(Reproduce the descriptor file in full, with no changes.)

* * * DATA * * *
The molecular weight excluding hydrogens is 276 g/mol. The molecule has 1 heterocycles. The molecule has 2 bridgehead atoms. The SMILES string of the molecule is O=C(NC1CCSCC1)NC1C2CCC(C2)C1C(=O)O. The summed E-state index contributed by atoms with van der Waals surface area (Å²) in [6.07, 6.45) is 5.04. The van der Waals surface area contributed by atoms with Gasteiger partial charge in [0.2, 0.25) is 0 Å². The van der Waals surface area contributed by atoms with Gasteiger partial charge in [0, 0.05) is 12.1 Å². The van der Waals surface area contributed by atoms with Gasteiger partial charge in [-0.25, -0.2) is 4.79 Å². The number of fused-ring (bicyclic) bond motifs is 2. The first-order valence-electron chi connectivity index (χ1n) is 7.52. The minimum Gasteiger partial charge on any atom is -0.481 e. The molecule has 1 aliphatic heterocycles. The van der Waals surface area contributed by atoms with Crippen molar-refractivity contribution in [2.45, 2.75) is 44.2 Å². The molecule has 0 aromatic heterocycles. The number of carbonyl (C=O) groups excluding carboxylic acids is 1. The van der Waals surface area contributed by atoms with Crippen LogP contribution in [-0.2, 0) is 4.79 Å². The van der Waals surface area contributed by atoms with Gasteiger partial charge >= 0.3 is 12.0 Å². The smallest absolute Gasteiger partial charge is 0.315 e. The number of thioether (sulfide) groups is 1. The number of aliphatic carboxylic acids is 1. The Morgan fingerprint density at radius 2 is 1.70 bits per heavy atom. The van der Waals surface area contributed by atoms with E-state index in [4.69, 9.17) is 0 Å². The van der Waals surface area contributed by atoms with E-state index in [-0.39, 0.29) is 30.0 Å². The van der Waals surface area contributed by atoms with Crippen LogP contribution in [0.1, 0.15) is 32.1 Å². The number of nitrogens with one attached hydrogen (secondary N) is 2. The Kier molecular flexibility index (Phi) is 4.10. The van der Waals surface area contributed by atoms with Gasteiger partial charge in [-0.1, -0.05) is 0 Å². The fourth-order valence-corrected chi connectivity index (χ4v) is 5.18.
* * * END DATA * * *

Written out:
The molecular weight excluding hydrogens is 276 g/mol. The molecule has 1 heterocycles. The molecule has 2 bridgehead atoms. The SMILES string of the molecule is O=C(NC1CCSCC1)NC1C2CCC(C2)C1C(=O)O. The summed E-state index contributed by atoms with van der Waals surface area (Å²) in [6.07, 6.45) is 5.04. The van der Waals surface area contributed by atoms with Gasteiger partial charge in [0.2, 0.25) is 0 Å². The van der Waals surface area contributed by atoms with Gasteiger partial charge in [0, 0.05) is 12.1 Å². The van der Waals surface area contributed by atoms with Gasteiger partial charge in [-0.25, -0.2) is 4.79 Å². The number of fused-ring (bicyclic) bond motifs is 2. The first-order valence-electron chi connectivity index (χ1n) is 7.52. The minimum Gasteiger partial charge on any atom is -0.481 e. The molecule has 1 aliphatic heterocycles. The van der Waals surface area contributed by atoms with Crippen molar-refractivity contribution in [2.45, 2.75) is 44.2 Å². The molecule has 0 aromatic heterocycles. The number of carbonyl (C=O) groups excluding carboxylic acids is 1. The van der Waals surface area contributed by atoms with Crippen LogP contribution in [-0.2, 0) is 4.79 Å². The van der Waals surface area contributed by atoms with Gasteiger partial charge >= 0.3 is 12.0 Å². The smallest absolute Gasteiger partial charge is 0.315 e. The number of thioether (sulfide) groups is 1. The number of aliphatic carboxylic acids is 1. The Morgan fingerprint density at radius 2 is 1.70 bits per heavy atom. The van der Waals surface area contributed by atoms with E-state index in [4.69, 9.17) is 0 Å². The van der Waals surface area contributed by atoms with E-state index in [-0.39, 0.29) is 30.0 Å². The van der Waals surface area contributed by atoms with Crippen LogP contribution in [0.1, 0.15) is 32.1 Å². The number of nitrogens with one attached hydrogen (secondary N) is 2. The Kier molecular flexibility index (Phi) is 4.10. The van der Waals surface area contributed by atoms with Gasteiger partial charge in [-0.1, -0.05) is 0 Å². The fourth-order valence-corrected chi connectivity index (χ4v) is 5.18.